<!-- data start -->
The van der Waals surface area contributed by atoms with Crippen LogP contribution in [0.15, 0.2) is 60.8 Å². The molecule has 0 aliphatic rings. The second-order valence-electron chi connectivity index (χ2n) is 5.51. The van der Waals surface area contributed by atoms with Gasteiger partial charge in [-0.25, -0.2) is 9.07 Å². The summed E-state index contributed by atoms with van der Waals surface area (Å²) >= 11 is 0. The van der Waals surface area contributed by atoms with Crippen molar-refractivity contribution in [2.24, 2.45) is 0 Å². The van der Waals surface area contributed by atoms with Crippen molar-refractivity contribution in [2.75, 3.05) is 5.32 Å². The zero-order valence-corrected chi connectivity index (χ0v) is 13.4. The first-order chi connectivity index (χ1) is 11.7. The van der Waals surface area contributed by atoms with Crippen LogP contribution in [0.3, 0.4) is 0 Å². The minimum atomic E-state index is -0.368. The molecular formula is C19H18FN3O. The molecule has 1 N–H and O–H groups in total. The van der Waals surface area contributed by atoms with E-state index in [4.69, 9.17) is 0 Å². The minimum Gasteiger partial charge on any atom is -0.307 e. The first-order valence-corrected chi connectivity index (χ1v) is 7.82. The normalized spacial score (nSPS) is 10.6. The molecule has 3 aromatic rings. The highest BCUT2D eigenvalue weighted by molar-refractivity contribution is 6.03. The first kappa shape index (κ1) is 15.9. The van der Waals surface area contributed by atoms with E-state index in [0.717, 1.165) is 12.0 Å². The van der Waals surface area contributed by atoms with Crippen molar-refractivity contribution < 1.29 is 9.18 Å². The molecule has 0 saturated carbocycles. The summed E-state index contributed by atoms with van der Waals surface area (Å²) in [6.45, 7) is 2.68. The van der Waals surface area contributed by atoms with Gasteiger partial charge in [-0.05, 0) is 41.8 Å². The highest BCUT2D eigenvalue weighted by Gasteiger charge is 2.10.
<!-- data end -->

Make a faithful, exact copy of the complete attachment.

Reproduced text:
The van der Waals surface area contributed by atoms with Crippen LogP contribution in [0.15, 0.2) is 60.8 Å². The molecule has 0 aliphatic rings. The second-order valence-electron chi connectivity index (χ2n) is 5.51. The van der Waals surface area contributed by atoms with Gasteiger partial charge in [-0.25, -0.2) is 9.07 Å². The summed E-state index contributed by atoms with van der Waals surface area (Å²) >= 11 is 0. The van der Waals surface area contributed by atoms with Crippen molar-refractivity contribution in [2.24, 2.45) is 0 Å². The van der Waals surface area contributed by atoms with Crippen molar-refractivity contribution in [2.75, 3.05) is 5.32 Å². The zero-order valence-corrected chi connectivity index (χ0v) is 13.4. The first-order chi connectivity index (χ1) is 11.7. The van der Waals surface area contributed by atoms with Crippen LogP contribution in [0.3, 0.4) is 0 Å². The minimum atomic E-state index is -0.368. The molecular formula is C19H18FN3O. The molecule has 1 N–H and O–H groups in total. The van der Waals surface area contributed by atoms with E-state index in [4.69, 9.17) is 0 Å². The minimum Gasteiger partial charge on any atom is -0.307 e. The first-order valence-corrected chi connectivity index (χ1v) is 7.82. The normalized spacial score (nSPS) is 10.6. The molecule has 3 aromatic rings. The highest BCUT2D eigenvalue weighted by molar-refractivity contribution is 6.03. The first kappa shape index (κ1) is 15.9. The van der Waals surface area contributed by atoms with E-state index in [0.717, 1.165) is 12.0 Å². The van der Waals surface area contributed by atoms with Crippen molar-refractivity contribution < 1.29 is 9.18 Å². The molecule has 0 saturated carbocycles. The summed E-state index contributed by atoms with van der Waals surface area (Å²) in [6.45, 7) is 2.68. The van der Waals surface area contributed by atoms with Gasteiger partial charge in [-0.05, 0) is 41.8 Å². The highest BCUT2D eigenvalue weighted by Gasteiger charge is 2.10.